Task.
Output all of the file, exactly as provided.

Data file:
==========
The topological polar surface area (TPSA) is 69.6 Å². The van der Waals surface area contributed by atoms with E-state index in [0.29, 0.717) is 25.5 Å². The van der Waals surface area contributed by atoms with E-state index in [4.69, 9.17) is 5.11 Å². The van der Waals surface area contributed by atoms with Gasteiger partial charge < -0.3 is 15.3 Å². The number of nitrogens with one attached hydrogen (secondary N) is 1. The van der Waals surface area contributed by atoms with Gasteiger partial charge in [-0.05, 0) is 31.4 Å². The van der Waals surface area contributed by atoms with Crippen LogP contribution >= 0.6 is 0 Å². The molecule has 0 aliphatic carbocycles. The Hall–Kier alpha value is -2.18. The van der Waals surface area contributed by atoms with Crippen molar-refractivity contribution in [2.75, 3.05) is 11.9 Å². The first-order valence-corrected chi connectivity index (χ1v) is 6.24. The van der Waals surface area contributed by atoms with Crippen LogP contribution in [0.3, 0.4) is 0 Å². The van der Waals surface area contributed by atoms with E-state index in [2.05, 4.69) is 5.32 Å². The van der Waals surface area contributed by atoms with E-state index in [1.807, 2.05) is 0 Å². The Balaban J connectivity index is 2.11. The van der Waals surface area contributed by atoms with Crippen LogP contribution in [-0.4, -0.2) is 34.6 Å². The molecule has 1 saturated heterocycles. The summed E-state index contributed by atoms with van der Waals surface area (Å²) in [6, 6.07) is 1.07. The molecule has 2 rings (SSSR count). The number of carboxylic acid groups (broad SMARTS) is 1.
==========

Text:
The topological polar surface area (TPSA) is 69.6 Å². The van der Waals surface area contributed by atoms with E-state index in [0.29, 0.717) is 25.5 Å². The van der Waals surface area contributed by atoms with E-state index in [4.69, 9.17) is 5.11 Å². The van der Waals surface area contributed by atoms with Gasteiger partial charge < -0.3 is 15.3 Å². The number of nitrogens with one attached hydrogen (secondary N) is 1. The van der Waals surface area contributed by atoms with Gasteiger partial charge in [-0.05, 0) is 31.4 Å². The van der Waals surface area contributed by atoms with Crippen LogP contribution >= 0.6 is 0 Å². The molecule has 0 aliphatic carbocycles. The Hall–Kier alpha value is -2.18. The van der Waals surface area contributed by atoms with Crippen molar-refractivity contribution in [2.75, 3.05) is 11.9 Å². The first-order valence-corrected chi connectivity index (χ1v) is 6.24. The van der Waals surface area contributed by atoms with Crippen LogP contribution in [0.3, 0.4) is 0 Å². The van der Waals surface area contributed by atoms with E-state index in [2.05, 4.69) is 5.32 Å². The van der Waals surface area contributed by atoms with E-state index in [1.807, 2.05) is 0 Å². The Balaban J connectivity index is 2.11. The van der Waals surface area contributed by atoms with Crippen LogP contribution in [-0.4, -0.2) is 34.6 Å². The molecule has 1 saturated heterocycles. The summed E-state index contributed by atoms with van der Waals surface area (Å²) in [6, 6.07) is 1.07. The molecule has 2 rings (SSSR count). The number of carboxylic acid groups (broad SMARTS) is 1.